Nicolas Sarkozy appeals against corruption investigation

By

Former French president tries to get probe quashed, claiming phone taps used to gain evidence were improper.

This article is freely available. Check out our subscription offers. Subscribe

Former president Nicolas Sarkozy is taking legal action in a bid to get the corruption investigation launched against him dropped. On Friday September 12th lawyers representing both Sarkozy and his lawyer Thierry Herzog filed demands at the court of appeal in Paris to get the probe – which arose after judges placed a phone tap on him - quashed.

In early July Sarkozy was placed under formal investigation – one step short of charges being brought - as part of a corruption probe by examining magistrates in relation to 'active corruption' and 'influence peddling', plus receiving information that came as a result of the violation of professional secrecy.

The ex-head of state, the first former president to have been held and questioned in custody, is suspected of having used his lawyer, Thierry Herzog, to obtain confidential legal information about the Bettencourt affair from senior judge Gilbert Azibert. In return Azibert is said to have sought help in getting a top job in Monaco.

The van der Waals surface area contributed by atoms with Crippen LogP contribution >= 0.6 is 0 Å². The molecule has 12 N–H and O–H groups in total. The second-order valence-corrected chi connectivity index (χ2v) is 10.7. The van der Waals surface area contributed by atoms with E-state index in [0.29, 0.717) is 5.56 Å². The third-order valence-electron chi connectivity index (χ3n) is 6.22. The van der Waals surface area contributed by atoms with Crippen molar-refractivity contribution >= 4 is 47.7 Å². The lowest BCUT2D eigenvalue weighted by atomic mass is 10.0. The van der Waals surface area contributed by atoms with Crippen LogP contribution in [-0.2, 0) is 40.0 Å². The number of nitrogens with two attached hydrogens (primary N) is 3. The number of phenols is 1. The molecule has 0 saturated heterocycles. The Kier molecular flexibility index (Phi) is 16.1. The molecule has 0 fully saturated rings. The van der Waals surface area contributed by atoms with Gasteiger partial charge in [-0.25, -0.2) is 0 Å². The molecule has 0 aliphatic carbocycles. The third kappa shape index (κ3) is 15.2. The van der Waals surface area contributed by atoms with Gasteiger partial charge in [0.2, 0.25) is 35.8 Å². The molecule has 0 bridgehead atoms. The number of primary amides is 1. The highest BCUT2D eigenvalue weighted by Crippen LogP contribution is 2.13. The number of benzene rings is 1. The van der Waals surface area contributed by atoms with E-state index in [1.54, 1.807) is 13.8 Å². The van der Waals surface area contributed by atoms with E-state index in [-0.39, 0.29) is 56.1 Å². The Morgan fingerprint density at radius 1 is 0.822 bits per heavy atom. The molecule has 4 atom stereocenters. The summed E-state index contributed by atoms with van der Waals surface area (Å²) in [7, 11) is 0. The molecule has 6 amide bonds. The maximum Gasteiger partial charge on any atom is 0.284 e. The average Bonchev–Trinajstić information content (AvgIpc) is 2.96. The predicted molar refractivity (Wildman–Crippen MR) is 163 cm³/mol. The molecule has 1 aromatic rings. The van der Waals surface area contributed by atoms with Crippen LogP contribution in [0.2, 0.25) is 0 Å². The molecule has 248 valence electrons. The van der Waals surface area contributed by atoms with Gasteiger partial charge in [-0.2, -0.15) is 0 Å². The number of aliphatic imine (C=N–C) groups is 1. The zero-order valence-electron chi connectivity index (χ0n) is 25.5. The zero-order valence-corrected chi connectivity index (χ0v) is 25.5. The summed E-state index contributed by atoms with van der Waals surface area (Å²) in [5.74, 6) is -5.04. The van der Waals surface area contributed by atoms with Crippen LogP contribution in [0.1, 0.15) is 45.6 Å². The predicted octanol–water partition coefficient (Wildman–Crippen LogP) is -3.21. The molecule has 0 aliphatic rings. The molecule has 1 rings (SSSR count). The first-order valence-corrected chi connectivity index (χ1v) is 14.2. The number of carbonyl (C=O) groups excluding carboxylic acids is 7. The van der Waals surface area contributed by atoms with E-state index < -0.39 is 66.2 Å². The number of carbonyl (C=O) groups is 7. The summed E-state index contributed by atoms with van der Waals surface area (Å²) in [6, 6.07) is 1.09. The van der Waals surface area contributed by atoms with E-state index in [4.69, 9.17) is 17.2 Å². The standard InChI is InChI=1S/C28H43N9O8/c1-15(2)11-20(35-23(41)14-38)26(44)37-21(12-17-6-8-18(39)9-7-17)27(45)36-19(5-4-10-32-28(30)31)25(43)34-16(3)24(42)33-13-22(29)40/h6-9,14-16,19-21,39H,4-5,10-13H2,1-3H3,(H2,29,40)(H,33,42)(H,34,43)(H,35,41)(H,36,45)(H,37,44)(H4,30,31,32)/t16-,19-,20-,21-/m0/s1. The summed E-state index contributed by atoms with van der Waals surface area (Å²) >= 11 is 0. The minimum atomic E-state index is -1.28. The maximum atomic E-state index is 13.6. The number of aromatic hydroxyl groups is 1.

Strategy's attempt to get the investigation stopped consists of two different approaches. One is to claim that the phone taps that revealed the alleged corruption should not have been in place, as they had initially been authorised by judges in relation to another affair. In effect, say Sarkozy's lawyers, the use of the phone taps to ensnare the former president in this way an improper “trawling expedition”. And therefore all information gleaned from them should not be admissible in legal proceedings.

The other approach is based on the notion that the phone taps violated lawyer-client professional secrecy. Not only did the phone taps feature conversations between Sarkozy and Herzog, they also listened in on calls between Herzog and the barrister who is head of the Paris bar, Pierre-Olivier Sur.

However, the prosecution authorities believe that as the two lines that were eavesdropped were created under a false identity – 'Paul Bismuth' – and that the conversations revealed the commission of a crime, the evidence from the phone taps is admissible, and the investigation thus valid.

Read Mediapart's stories on the investigation and phone taps here, here and here.

Extend your reading on Mediapart Unlimited access to the Journal free contribution in the Club Subscribe